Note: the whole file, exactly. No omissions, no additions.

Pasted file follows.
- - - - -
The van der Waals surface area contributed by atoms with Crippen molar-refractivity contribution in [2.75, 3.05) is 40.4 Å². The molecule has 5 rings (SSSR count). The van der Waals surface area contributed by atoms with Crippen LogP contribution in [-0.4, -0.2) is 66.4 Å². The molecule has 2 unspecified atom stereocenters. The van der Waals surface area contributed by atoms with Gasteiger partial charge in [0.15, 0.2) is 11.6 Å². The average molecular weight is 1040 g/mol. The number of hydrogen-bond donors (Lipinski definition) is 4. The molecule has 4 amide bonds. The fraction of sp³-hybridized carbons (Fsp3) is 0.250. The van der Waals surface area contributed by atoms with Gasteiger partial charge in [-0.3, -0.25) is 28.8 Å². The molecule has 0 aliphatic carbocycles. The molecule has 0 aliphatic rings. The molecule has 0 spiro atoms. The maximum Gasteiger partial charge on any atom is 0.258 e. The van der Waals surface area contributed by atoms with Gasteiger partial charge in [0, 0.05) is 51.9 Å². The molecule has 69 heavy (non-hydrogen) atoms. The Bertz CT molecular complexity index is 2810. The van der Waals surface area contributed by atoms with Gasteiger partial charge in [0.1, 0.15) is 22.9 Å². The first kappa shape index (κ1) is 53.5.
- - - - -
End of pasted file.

The van der Waals surface area contributed by atoms with Crippen molar-refractivity contribution in [2.75, 3.05) is 40.4 Å². The molecule has 5 rings (SSSR count). The van der Waals surface area contributed by atoms with Crippen LogP contribution in [-0.4, -0.2) is 66.4 Å². The molecule has 2 unspecified atom stereocenters. The van der Waals surface area contributed by atoms with Gasteiger partial charge in [0.15, 0.2) is 11.6 Å². The average molecular weight is 1040 g/mol. The number of hydrogen-bond donors (Lipinski definition) is 4. The molecule has 4 amide bonds. The fraction of sp³-hybridized carbons (Fsp3) is 0.250. The van der Waals surface area contributed by atoms with Gasteiger partial charge in [-0.3, -0.25) is 28.8 Å². The molecule has 0 aliphatic carbocycles. The molecule has 0 aliphatic rings. The molecule has 0 spiro atoms. The maximum Gasteiger partial charge on any atom is 0.258 e. The van der Waals surface area contributed by atoms with Gasteiger partial charge in [0, 0.05) is 51.9 Å². The molecule has 69 heavy (non-hydrogen) atoms. The Bertz CT molecular complexity index is 2810. The van der Waals surface area contributed by atoms with Gasteiger partial charge in [0.1, 0.15) is 22.9 Å². The first kappa shape index (κ1) is 53.5.